Carefully following her marked measurements, Caty Flores guided the scissors in a semi-circle of pink fabric. With a little thread, stitching and love, it will soon be a dress for one of her four daughters.
“Everything I have learned so far has new techniques of how to make it better,” Flores said through translator and sewing program team leader Isabel Adams, who added, “This is very hard to make,” emphasizing all the different skills that go into one dress.
Flores is one of 11 women at St. Theresa Church in Little Rock who are part of the first sewing program, using a bilingual curriculum, created primarily by Sherron Shroyer, who had traveled to Honduras for years with Christ the King Church in Little Rock. Adams helped translate the program into Spanish.
When the parish mission trip in January 2018 was canceled and the CTK’s Honduras mission itself stopped after more than 20 years in February 2019, the team was not able to debut the program.
“I felt like we could try it out here in our own state and just make a few modifications,” said Betty Jo King, mission director for Christ the King.
Shroyer, creative director of the sewing program, used her 58 years of sewing experience to create the curriculum.
“Sewing has enriched my life so much I wanted to share it,” she said. “… These ladies are so enthused, so excited to be here and are feeding that back to us.”
Father Mark Wood, pastor at St. Theresa, thought his parish would be a good fit. When Sister Iliana Aponte, DC, came to the parish in February, she had the idea of starting a sewing program, but did not know how to sew.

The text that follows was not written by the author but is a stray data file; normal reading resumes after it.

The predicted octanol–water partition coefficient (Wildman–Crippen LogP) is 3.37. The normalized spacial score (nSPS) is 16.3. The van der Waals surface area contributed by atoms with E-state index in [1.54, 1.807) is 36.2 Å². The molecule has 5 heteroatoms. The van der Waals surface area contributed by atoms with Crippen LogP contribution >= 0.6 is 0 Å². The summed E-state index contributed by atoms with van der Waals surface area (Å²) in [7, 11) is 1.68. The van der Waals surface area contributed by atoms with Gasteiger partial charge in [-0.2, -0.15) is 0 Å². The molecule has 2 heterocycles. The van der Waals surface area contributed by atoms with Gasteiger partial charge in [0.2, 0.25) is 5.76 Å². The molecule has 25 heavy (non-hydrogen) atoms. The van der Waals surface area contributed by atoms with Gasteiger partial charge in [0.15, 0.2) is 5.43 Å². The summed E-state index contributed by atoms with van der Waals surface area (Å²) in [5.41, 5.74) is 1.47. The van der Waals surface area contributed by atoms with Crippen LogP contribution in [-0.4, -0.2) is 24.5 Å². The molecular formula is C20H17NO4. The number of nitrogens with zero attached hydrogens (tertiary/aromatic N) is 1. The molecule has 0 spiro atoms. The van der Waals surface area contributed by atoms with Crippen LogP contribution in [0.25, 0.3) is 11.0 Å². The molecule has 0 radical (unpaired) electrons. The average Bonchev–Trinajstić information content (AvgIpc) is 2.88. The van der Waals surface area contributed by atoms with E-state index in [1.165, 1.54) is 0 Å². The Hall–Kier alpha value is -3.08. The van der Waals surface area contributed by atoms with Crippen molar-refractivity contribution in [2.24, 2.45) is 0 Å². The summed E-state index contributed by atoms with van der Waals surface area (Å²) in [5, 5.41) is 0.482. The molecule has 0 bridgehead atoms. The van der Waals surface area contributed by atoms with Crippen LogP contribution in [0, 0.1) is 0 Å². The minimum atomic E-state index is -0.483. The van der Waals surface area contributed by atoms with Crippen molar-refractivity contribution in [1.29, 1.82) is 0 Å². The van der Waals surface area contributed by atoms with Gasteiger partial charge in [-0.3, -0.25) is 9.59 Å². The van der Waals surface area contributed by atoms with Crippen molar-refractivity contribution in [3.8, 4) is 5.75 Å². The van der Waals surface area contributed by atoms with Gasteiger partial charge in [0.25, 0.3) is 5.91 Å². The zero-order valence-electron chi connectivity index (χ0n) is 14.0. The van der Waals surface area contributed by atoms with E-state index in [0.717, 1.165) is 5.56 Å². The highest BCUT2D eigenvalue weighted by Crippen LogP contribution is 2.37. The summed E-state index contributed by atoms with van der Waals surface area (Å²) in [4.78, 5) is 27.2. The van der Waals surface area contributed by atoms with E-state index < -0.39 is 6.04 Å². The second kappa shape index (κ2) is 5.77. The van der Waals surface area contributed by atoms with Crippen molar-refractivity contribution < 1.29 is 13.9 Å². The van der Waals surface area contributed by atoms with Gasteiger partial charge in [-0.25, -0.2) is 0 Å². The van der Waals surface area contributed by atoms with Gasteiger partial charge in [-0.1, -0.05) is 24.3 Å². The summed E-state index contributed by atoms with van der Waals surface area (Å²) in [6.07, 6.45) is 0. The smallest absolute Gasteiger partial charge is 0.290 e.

“To empower women because I know some of them are in their house, in the kitchen, many have stuff with the kids and care with the husband. I think they need something,” to do creatively, Sister Iliana said. “… I think it’s God’s providence.”
With help from friends and others, Sister Iliana raised $1,250 to buy six sewing machines. Parishioners at Christ the King donated four more sewing machines.
There are 11 students and there’s a waiting list for the next program, starting in January. The team leaders, assistants and other volunteers, six from CTK, four from St. Theresa and one from St. Edward Church in Little Rock, met to modify the program, which is about 36 hours, or 12 classes. They open with prayer, meeting each Wednesday from 9 a.m. to noon in a former storage room.
Carmen Lopez, a St. Theresa team leader, spent 40 years in California sewing samples and making jeans and shirts.
“For me, everything is good because some ladies came just to learn something,” Lopez said.
The skill levels of students vary, from experienced sewers like Flores to someone who has never sewed before, like Elsa Aguilar.
“I wanted to learn, I wanted to do things,” Aguilar said through a translator, adding her favorite project was a pillow.
Less than two months in, students have already made patchwork pillows, crossover bags, rosary cases, hair “scrunchies” and cloth grocery bags. Some projects are meant to be kept and others will benefit the church, including hospitality vests for volunteers.
King said the most rewarding part of the group is building community.
“When you work side by side with people you get to know them, you learn more about each other’s strengths,” King said.
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